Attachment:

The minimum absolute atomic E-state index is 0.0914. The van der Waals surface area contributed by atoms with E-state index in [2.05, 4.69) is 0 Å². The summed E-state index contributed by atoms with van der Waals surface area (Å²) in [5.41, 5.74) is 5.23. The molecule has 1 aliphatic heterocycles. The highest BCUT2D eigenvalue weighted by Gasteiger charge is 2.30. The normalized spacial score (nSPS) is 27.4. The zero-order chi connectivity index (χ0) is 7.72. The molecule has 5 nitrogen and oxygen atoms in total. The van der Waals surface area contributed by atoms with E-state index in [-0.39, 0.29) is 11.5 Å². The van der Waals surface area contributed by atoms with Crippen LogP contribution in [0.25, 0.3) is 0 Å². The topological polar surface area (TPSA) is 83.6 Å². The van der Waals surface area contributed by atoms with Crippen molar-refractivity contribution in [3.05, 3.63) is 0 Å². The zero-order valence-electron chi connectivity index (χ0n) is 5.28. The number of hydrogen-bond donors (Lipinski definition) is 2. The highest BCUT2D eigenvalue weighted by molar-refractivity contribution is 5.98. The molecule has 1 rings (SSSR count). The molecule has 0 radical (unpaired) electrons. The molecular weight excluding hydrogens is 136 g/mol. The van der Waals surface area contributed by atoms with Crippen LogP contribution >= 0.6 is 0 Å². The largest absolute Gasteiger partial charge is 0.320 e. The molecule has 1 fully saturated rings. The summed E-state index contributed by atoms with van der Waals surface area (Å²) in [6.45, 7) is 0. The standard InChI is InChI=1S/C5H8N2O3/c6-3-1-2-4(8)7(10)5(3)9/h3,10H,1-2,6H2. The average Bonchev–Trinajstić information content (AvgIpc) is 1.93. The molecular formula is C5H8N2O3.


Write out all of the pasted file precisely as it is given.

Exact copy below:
The minimum absolute atomic E-state index is 0.0914. The van der Waals surface area contributed by atoms with E-state index in [2.05, 4.69) is 0 Å². The summed E-state index contributed by atoms with van der Waals surface area (Å²) in [5.41, 5.74) is 5.23. The molecule has 1 aliphatic heterocycles. The highest BCUT2D eigenvalue weighted by Gasteiger charge is 2.30. The normalized spacial score (nSPS) is 27.4. The zero-order chi connectivity index (χ0) is 7.72. The molecule has 5 nitrogen and oxygen atoms in total. The van der Waals surface area contributed by atoms with E-state index in [-0.39, 0.29) is 11.5 Å². The van der Waals surface area contributed by atoms with Crippen LogP contribution in [0.25, 0.3) is 0 Å². The topological polar surface area (TPSA) is 83.6 Å². The van der Waals surface area contributed by atoms with Crippen molar-refractivity contribution in [3.05, 3.63) is 0 Å². The zero-order valence-electron chi connectivity index (χ0n) is 5.28. The number of hydrogen-bond donors (Lipinski definition) is 2. The highest BCUT2D eigenvalue weighted by molar-refractivity contribution is 5.98. The molecule has 1 rings (SSSR count). The molecule has 0 radical (unpaired) electrons. The molecular weight excluding hydrogens is 136 g/mol. The van der Waals surface area contributed by atoms with Crippen LogP contribution >= 0.6 is 0 Å². The largest absolute Gasteiger partial charge is 0.320 e. The molecule has 1 fully saturated rings. The summed E-state index contributed by atoms with van der Waals surface area (Å²) in [6.45, 7) is 0. The standard InChI is InChI=1S/C5H8N2O3/c6-3-1-2-4(8)7(10)5(3)9/h3,10H,1-2,6H2. The average Bonchev–Trinajstić information content (AvgIpc) is 1.93. The molecular formula is C5H8N2O3.